Having written this blog it was simply to long. Here are the first three ways to be more persuasive based on neuroscience. The last four ways to be more persuasive based on neuroscience will be in my blog next week on November 19, 2018.
What are the influences that persuade us to change are minds? Tali Sharot is the author of a new book entitled The Influential Mind: What the Brain Reveals About Our Power to Change Others that offers some great ideas. She suggests seven key thoughts on this topic that I found very inciteful that I thought you may find interesting too. If you can’t wait until next week buy her book These are the seven concepts for your consideration.
1. We are shaped by previous experience
We are all shaped by our previous experiences. When we receive new information and it confirms what we already thought we cognitively accept the data. If the new information does not, we tend to attack the new information. How do we overcome this? We need to start by exploring ways to find common ground. Instead of “I disagree with what you just stated”, perhaps beginning with “I can agree with …“ and focus on any elements in common focusing on values rather than beliefs. Perhaps a statement like “We may disagree, but we both agree that… “ and go on from there.
2. Emotion is very important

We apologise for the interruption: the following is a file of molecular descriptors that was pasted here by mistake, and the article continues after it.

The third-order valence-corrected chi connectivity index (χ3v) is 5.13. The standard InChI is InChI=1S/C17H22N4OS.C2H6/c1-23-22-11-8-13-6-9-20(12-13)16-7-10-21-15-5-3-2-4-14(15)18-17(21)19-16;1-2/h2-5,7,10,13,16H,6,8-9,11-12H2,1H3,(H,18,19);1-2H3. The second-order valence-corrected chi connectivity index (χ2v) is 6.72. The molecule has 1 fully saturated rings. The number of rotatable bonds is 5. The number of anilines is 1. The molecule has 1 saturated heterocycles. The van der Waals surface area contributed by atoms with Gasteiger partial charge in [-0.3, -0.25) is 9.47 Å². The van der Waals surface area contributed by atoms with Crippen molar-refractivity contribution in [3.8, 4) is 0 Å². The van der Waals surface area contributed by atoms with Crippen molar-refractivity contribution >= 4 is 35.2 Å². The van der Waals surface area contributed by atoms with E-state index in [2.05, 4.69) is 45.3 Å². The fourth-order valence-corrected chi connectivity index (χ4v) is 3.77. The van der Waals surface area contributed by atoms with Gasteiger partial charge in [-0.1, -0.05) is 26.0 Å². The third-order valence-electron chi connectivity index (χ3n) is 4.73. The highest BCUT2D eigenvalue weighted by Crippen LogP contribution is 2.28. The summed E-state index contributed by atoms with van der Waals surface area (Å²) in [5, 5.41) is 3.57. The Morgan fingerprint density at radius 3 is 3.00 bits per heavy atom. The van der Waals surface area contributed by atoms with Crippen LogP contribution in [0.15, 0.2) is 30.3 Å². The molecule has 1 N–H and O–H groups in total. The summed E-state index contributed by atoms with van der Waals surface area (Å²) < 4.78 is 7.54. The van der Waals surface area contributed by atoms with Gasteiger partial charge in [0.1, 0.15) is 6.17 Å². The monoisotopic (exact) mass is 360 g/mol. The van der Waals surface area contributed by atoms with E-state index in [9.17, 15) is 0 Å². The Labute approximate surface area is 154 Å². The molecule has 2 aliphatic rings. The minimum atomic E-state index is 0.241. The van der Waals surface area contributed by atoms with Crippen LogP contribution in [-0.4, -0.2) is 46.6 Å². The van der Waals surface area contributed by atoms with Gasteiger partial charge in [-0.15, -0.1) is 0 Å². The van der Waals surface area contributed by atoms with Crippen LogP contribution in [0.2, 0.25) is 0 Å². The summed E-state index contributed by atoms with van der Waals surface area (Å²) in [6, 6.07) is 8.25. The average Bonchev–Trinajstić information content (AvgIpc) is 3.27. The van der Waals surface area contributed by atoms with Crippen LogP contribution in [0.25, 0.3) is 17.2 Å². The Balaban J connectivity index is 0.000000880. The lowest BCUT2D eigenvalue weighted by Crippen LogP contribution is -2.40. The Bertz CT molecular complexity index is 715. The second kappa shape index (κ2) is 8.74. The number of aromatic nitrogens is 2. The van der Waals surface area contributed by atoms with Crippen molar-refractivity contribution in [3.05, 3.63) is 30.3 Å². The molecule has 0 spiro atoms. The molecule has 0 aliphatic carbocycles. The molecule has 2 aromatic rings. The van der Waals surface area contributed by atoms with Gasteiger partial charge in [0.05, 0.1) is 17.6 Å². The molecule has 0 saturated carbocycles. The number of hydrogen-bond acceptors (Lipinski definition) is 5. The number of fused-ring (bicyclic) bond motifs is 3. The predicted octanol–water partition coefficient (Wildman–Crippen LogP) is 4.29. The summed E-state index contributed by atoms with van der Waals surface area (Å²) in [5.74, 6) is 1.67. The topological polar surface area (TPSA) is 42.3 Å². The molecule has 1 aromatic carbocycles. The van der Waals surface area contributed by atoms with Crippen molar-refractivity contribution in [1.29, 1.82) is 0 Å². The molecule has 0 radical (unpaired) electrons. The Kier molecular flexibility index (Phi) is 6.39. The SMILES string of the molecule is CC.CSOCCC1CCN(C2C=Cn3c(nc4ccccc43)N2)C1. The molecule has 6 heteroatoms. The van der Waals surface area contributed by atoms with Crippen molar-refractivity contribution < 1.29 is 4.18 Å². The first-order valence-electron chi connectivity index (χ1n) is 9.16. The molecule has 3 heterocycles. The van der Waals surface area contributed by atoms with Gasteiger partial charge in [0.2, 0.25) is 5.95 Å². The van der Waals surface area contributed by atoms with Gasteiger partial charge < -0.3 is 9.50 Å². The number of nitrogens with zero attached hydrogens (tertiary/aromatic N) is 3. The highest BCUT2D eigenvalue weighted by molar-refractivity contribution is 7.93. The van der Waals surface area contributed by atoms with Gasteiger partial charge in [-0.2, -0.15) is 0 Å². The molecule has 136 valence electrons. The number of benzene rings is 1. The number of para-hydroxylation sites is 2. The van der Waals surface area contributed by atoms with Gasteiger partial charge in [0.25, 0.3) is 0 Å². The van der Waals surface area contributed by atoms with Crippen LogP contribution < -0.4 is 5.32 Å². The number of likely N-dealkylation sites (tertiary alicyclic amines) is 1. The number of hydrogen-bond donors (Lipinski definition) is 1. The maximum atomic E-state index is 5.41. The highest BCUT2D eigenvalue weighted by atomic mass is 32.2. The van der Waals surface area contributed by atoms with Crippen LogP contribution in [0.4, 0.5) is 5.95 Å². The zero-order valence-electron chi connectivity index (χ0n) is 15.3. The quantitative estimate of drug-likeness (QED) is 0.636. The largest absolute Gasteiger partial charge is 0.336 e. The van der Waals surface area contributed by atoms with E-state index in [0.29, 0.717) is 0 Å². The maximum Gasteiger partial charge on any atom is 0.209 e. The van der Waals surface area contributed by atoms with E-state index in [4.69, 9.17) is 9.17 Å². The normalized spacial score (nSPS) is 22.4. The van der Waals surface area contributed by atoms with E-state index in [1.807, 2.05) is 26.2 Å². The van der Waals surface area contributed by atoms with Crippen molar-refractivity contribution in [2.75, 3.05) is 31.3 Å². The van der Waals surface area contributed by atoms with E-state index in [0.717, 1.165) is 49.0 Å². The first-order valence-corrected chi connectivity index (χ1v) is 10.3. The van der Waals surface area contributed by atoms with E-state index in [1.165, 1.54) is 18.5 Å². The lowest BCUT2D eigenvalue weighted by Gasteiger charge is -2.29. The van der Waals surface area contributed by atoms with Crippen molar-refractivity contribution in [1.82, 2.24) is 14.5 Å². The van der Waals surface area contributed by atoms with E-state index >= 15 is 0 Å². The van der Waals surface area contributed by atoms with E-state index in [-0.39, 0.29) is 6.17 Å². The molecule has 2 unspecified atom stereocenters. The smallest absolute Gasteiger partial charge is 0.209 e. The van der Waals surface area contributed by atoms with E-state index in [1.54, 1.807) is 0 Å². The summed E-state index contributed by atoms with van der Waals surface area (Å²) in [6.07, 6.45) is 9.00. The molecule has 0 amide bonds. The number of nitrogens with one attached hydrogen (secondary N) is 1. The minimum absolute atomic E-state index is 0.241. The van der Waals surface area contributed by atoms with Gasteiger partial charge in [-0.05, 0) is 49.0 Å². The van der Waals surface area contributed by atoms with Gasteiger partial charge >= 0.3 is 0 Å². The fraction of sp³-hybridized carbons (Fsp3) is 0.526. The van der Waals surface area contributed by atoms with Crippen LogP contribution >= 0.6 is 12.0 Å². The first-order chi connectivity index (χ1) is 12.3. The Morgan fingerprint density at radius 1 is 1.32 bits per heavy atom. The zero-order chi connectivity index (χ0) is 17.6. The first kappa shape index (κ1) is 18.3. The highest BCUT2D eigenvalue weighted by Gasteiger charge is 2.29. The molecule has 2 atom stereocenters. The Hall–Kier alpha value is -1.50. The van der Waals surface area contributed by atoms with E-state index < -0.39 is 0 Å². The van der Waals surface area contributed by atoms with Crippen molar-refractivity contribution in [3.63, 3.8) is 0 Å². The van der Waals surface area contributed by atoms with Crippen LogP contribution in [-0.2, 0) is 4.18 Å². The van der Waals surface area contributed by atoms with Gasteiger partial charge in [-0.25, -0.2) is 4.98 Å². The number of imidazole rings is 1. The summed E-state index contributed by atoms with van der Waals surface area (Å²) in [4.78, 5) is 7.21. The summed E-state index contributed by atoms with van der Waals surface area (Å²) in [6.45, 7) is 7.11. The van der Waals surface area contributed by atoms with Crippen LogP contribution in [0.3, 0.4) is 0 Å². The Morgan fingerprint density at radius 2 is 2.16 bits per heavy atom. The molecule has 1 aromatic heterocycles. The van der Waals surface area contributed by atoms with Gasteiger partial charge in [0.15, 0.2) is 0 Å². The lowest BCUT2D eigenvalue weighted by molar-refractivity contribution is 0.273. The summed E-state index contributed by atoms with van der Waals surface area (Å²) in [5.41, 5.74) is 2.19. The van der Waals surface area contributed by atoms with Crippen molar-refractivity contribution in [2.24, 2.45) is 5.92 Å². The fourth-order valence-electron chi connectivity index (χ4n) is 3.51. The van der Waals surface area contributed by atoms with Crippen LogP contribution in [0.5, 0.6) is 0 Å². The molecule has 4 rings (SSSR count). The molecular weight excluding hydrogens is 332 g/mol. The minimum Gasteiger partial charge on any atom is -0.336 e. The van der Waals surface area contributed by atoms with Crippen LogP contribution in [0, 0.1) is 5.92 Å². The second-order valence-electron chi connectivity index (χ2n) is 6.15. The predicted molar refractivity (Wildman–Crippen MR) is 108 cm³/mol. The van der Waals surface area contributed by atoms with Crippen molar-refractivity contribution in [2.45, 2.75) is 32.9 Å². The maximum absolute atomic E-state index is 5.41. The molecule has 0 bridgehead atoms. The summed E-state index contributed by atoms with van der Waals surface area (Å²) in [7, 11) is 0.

When two individuals are ‘in sync” with one another we are operating on all cylinders. Think of how good that feels. We can have a very positive, interactive and even humorous interaction with one another. Think of pleasant conversations. When we feel this way we share feelings with a story and/or with humor. You should not try to connect with the person on the item we want to discuss until you have connected emotionally first. What are examples of things that bring us pleasure? Puppies? Baby pictures? Consider what you can offer to make the emotion positive given your and their emotional interests. We do this because emotions really matter in negotiations and when trying to persuade others.
3. Positive incentives are very valuable
Our brains are oriented towards obtaining rewards and minimizing pain. Anticipation of reward is usually stronger than fear. This is one reason that video games are so popular. Well before the vacation think how pleasant it is to imagine being on the vacation. The anticipation of the vacation generates significant joy well before ever taking the vacation. However, if you want someone to not do something, warnings about negatives is very persuasive. Bad consequences can be very helpful. Incentives will get you what you want. Negative reinforcement will help prevent further actions.
4. The need for control
5. Encourage curiosity so the other party will listen after having been listened to
6. Do not provide threatening information
7. We are impacted by others
These seven ideas allow us to persuade ourselves and others. Knowing this information, consider how you may interact with others you want to persuade in the future.
To read a more detailed synopsis of the book read this commentary from Eric Barker, the author of Barking Up The Wrong Tree. Next week I will elaborate on the last four concepts.